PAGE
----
Expat Voices: Arwa Lokhandwala on living in the Netherlands
Indian expat Arwa Lokhandwala likes the orderly way of doing things in the Netherlands, loves the bread but is puzzled by the 'kring' thing.
Name: Arwa Lokhandwala
City of residence: Rotterdam, Netherlands
Date of birth: 21-05-1984
Civil status: Married
Occupation: Writer and blogger (http://orangesplaash.blogspot.com/)
Reason for moving to the Netherlands: Spouse got a job here.
Lived in the Netherlands for: 1 year
What was your first impression of the Netherlands?
One hears a lot about windmills, tulips, dairy products, and clogs before moving to the Netherlands. And coming here, you are not surprised to find all of that along with wet, windy and cold weather, and of course the colour orange.
What do you think of the food?
I simply love the different varieties of bread that are on offer in the supermarket, the plain ones as well as the ones with sesame seeds, oat flakes, soybeans etc. It’s also amazing to see the range of bread toppings; cheese, hagelslag, aardbeienjam, appelstroop, vlokken, pindakaas just to mention a few. In India, we do not eat much of bread, rather we have rotis.
We enjoy the dairy products, varieties of vegetables, and fruits -- a few veggies and fruits like broccoli,asparagus, olives, blueberries, kiwis are not so commonly available in India. Dutch desserts, waffles and muffins are also occasionally good to eat. I want to learn how to make cookies and pancakes.
When I saw someone eating a haring for the first time, it was quite a sight to witness.
What do you think of the shopping in the Netherlands?
There are a lot of options available in that respect. One can easily find supermarkets, huge shopping malls, branded chain stores and open markets in almost all cities. Besides that, I find plenty of Asian shops in Rotterdam so that makes life a lot easier for me.
What do you appreciate about living in the Netherlands?
The fact that people bike a lot (dat is gezond), the clean and green environment, the dedication towards work, the punctuality and healthcare. Their way of meeting others with a prompt goedendag and a smile on the face is the best thing about the people here. The Dutch are very helpful, kind and patient too.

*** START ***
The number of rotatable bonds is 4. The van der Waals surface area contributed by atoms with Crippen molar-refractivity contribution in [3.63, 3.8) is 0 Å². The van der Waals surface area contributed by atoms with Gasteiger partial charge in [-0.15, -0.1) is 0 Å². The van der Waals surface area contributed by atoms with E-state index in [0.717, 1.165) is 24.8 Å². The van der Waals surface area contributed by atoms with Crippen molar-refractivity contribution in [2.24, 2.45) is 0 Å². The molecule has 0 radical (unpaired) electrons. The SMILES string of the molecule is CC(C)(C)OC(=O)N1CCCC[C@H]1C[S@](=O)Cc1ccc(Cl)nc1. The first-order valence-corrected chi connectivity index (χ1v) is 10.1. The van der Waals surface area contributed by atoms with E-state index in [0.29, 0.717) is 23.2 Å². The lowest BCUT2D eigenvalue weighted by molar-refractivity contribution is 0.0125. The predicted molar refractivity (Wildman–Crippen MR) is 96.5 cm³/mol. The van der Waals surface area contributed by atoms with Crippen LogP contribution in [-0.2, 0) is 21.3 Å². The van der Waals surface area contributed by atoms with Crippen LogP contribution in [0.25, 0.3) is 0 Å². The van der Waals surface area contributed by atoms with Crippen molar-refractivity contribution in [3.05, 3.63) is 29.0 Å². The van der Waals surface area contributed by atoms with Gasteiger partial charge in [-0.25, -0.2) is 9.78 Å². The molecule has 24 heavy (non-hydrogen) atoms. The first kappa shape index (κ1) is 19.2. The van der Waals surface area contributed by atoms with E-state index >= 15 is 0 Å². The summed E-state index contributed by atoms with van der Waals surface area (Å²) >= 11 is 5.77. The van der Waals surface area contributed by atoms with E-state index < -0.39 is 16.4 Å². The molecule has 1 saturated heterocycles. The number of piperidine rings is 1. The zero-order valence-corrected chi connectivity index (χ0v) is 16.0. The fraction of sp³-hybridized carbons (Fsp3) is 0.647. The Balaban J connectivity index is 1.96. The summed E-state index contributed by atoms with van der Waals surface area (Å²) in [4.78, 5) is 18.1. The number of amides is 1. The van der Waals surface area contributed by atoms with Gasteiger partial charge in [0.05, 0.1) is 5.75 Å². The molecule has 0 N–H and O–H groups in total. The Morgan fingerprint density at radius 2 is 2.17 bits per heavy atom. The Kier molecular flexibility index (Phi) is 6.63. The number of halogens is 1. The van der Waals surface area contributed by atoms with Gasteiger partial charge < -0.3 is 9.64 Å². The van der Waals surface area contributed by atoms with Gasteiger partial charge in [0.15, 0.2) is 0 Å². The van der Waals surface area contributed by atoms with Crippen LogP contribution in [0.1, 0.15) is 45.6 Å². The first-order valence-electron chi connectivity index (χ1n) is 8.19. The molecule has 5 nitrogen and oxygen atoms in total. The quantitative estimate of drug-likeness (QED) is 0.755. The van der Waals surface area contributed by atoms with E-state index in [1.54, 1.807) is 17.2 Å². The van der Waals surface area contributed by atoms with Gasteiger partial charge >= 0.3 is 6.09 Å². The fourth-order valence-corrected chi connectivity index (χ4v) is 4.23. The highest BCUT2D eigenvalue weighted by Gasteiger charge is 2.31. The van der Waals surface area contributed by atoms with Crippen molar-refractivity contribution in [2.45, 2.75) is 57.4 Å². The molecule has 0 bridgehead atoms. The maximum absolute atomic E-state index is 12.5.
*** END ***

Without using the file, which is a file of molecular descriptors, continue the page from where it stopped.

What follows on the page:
What do you find most frustrating about living in the Netherlands?
The short days in the winters; sometimes days pass before you get to see the sun. The cold weather is not a big problem for me, but when it gets dark after four in the afternoon it becomes a bit too much.
What puzzles you about the Netherlands and what do you miss since you’ve moved here?
The kring thing – interactions with the Dutch are generally limited to greetings and climate-related small talks. It is very difficult to get them speaking to you on a more personal level. Perhaps what I read about their forming a kring (a group of close friends) in their childhood days, can explain that behaviour.
How does the quality of life in the Netherlands compare to the quality of life in other countries that you’ve lived in?
I have lived in India all my life (I have lived in the cities Jodhpur, Mumbai, Hyderabad, and Chennai) except for a short stint in Denmark. The quality of life is much better here in terms of things such as cleanliness, health care, public transportation and education. The Dutch have a very orderly way of doing things; forming and waiting in queues where necessary, which requires some patience. It’s quite an open, liberal culture and a single ray of sunlight is enough to bring a smile to their faces.
If you could change anything about the Netherlands, what would it be?
The customer service here leaves a lot to be desired. It has happened sometimes that I have called up the customer care for some issue and they do not have a clue about the subject.
What advice would you give to a newcomer?
Get out there and discover and experience and feel the country. It’s a great opportunity to learn about a different culture and a way of life. Believe me, it will leave you enriched. Therefore, come with an open mind and heart.
Would you like to add anything?
The Dutch generally speak very good English and therefore, even if you do not know the Dutch language, you can still manage on your own. But learning Dutch has its own incentives and makes life much smoother, although you don't get to practice it a lot initially; upon hearing your broken Dutch, they will switch to English immediately.
Joining Expat Voices
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